The next two pictures show the construction and finished bridge for the track on the right side. The left side got another one just like it.

bridge installation

completed bridge

The last picture shows a segment of the outer ring mostly finished. Trees, train stops, out houses and people in the future. Also notice the connector for the train power, it is located directly above where the second ring will be located. Power for inner and outer first and second ring.

Model railroad helix construction

Trains are now running from the mail layout to the top of each ring row one. Videos to come in the future.


A huge big thank you to Laurence for sharing his Model railroad helix construction – that’s some helix! Very much looking forward to seeing more of it.

That’s all for today folks.

Please do keep ’em coming.

And if today is the day you get going on your layout, the Beginner’s Guide is here.



PS Latest ebay cheat sheet is here.

15 Responses to Model railroad helix construction

  1. Jim says:

    Looks good man!

  2. Runa muck says:

    Not a fan of Helixes. No logical reason to have them. You won’t see one in the real railroad. Occasionally a wrap around a mountain but not that abrupted.

  3. Stephen Hill says:

    Well there are loads of things that you may find on a display that you won’t find on a real train . So what ? Your creativity and approach are awesome . Looks like it’ll be pretty cool and I line how you added it on as an amendment to your existing layout . Eager to see the finished piece. And ignore the run amok type comments, they usually come from the less imagined minds .
    Great helix . Will it go round in circles , will it fly high like a bird up in the sky ?

  4. Gary M from Long Island says:

    Impressive…… nice job

  5. Rob McCrain says:

    Sound construction techniques on the helix. I have thought about adding upper tiers to my Farland but never got serious. perhaps I will rethink the possibility now. Rob McCrain

  6. robert dale tiemann says:

    very nice ive seen people do this also with slot cars. also seen people do a circle of both going up 4-5 levels.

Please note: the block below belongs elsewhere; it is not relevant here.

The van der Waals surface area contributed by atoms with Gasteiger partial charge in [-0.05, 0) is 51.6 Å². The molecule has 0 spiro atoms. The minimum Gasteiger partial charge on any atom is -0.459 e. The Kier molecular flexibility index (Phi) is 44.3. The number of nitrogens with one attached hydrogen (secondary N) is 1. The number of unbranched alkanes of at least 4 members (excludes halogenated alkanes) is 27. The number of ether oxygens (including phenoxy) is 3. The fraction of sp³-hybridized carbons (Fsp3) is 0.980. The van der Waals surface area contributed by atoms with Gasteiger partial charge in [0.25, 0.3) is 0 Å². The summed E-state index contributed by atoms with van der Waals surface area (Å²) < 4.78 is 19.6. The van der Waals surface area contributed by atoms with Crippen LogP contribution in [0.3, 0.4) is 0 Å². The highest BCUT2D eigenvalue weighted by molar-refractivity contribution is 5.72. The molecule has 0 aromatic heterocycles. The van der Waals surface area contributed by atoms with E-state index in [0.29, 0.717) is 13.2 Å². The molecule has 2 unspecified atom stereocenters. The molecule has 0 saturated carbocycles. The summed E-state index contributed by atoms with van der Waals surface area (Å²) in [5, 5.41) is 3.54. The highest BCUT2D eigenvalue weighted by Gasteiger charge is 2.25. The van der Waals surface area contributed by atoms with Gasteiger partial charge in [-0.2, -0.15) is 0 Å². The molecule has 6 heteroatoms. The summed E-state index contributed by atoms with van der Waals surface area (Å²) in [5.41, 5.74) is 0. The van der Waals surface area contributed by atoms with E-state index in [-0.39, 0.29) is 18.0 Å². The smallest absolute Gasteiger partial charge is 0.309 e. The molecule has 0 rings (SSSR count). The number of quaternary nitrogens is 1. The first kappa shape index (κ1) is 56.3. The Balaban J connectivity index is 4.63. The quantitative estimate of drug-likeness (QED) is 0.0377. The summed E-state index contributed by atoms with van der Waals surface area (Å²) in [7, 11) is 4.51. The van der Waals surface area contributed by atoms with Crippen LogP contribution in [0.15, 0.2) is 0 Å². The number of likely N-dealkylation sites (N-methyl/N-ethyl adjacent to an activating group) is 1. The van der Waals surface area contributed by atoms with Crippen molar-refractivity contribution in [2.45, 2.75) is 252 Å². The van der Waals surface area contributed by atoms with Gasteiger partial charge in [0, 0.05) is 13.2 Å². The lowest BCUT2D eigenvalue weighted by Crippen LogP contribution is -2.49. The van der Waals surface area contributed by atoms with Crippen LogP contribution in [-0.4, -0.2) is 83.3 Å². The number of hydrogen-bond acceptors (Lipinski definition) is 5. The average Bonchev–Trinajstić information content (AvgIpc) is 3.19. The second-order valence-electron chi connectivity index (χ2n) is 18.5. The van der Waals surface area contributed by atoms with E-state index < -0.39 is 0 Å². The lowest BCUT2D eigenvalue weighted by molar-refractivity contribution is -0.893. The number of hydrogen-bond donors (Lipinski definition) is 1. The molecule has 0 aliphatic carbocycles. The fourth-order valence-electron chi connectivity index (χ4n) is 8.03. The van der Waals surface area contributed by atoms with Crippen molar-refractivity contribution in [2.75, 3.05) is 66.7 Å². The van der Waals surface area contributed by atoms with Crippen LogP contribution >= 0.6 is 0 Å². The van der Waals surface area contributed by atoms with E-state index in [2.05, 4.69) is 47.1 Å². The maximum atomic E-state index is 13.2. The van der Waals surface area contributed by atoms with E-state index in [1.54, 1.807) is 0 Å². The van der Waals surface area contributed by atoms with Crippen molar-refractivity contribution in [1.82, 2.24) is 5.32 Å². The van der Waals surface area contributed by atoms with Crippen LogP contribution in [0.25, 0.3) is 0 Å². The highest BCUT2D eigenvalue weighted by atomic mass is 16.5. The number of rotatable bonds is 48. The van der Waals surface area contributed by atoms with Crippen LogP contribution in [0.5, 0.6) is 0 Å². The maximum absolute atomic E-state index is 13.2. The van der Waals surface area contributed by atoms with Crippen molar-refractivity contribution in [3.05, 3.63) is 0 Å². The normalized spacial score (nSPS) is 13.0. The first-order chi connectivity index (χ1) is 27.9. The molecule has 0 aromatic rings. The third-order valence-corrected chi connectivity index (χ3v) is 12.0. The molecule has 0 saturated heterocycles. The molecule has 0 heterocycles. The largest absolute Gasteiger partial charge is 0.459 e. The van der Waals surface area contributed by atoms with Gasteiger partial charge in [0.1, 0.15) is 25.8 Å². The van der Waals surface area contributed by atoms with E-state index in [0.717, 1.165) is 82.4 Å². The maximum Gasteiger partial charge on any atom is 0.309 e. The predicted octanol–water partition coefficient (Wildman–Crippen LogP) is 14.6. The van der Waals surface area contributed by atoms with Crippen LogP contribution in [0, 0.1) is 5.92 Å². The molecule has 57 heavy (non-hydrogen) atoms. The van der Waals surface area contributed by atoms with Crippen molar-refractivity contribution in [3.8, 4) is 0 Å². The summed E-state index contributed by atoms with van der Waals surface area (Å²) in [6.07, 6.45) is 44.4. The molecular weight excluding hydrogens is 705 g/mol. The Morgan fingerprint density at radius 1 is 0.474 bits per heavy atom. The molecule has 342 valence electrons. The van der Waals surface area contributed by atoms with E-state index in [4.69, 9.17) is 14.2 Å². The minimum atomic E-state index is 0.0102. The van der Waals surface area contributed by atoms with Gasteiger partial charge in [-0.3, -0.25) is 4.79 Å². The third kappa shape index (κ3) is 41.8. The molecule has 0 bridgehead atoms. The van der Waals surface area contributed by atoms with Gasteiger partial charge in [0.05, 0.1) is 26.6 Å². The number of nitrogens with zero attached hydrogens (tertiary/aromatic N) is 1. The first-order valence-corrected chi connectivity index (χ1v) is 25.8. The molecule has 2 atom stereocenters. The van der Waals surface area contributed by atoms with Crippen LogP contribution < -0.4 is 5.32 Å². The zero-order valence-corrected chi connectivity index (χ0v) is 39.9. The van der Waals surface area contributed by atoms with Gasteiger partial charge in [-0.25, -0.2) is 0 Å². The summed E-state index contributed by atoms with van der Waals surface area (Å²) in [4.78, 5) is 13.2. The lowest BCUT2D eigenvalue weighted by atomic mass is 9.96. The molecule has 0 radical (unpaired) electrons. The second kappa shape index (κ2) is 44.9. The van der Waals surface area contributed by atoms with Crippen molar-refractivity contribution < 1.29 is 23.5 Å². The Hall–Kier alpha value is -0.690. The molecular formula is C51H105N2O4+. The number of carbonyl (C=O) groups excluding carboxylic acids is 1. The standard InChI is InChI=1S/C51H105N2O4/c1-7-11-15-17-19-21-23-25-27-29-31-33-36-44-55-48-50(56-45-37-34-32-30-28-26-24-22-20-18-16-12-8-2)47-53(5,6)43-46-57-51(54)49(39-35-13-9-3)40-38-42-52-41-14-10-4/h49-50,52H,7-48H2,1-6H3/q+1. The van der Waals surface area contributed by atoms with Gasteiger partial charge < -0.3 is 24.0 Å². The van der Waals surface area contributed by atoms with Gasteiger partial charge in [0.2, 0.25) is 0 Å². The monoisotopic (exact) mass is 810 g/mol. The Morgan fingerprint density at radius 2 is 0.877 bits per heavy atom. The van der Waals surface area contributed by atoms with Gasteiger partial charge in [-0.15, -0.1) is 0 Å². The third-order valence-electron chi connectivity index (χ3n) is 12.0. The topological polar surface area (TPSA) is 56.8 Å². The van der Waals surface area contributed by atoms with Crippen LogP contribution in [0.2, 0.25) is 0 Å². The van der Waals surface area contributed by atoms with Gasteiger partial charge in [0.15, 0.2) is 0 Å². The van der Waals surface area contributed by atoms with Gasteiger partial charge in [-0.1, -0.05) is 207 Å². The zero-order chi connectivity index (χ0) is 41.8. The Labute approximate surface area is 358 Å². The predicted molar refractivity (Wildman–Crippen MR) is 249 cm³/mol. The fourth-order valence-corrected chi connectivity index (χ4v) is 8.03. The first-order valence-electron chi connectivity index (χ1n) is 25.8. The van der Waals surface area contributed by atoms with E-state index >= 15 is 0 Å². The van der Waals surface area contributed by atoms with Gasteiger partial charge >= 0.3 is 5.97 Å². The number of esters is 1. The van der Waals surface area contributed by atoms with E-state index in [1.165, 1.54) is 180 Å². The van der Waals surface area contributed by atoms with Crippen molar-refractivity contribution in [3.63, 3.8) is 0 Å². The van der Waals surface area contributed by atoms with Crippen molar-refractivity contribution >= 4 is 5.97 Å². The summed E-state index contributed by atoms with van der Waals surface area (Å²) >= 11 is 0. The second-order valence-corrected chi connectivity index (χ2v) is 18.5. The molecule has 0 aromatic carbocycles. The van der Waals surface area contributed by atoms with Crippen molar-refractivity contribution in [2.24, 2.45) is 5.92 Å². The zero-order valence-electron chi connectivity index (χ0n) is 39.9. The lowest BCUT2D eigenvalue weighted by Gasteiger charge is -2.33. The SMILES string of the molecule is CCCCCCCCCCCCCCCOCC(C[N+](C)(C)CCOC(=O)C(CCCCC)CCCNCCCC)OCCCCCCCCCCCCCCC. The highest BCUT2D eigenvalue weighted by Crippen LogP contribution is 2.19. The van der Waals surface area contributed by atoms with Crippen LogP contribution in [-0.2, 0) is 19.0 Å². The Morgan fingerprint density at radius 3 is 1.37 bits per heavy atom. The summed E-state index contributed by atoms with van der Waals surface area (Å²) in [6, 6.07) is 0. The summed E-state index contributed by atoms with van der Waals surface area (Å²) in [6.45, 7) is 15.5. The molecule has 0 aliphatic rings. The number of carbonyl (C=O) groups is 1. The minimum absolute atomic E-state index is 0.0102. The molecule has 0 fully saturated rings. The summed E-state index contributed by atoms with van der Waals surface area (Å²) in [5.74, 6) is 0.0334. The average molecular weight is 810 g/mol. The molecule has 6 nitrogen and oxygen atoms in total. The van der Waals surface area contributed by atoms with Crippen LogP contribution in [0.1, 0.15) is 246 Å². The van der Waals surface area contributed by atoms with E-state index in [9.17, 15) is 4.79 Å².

7. Brian Olson says:

    An example of a helix on a real railroad is the Connaught Tunnel in British Columbia, Canada. It spirals up inside a mountain over 5 miles long. Google it to learn more.

  8. Terry says:

    Wow! You are very skilled! Looks great.

  9. george zaky says:

    The smallest radius @ 23 in. with a 4″ rise is 2.7% slope & the outer radius @ 31 in. radius with a 4″ rise is a 2% slope. Looking at the data I would arrange the crossings so that the trains go up on the outer and down the inner and you’ll have no grief with pulling decent consists. I think the structural calculates about 29″ of outer curved track between columns but if you reinforced the bed you’re just OK with a twisting moment.
    It looks good. The miles of track you bought at the Hobby Shop made the sales guy think- Oh he must be making a helix. LOL

  10. Lawrence from King City, oregon says:

    My hats off to you sir for a good view of the helix! NICE!

  11. Bill in Virginia says:

    Looks good 👍🏼 while I personally would probably not build one (no room size layouts) they do serve a purpose for multi-tiered layouts

  12. Bill Butler says:

    I’m still confused about the uprights. Tell me again their use?

  13. Robert - says:

    Why don’t you make a St-eep Hill and just go down ?

  14. TJK says:

    Waiting for the video. I just don’t see where the helix is performing a height transition to an elevated or a downward rail. Could just be me.

  15. TJK says:

    Ok, it is just me. I now see the transition of levels, I guess I was looking for a higher change in grade. My bad.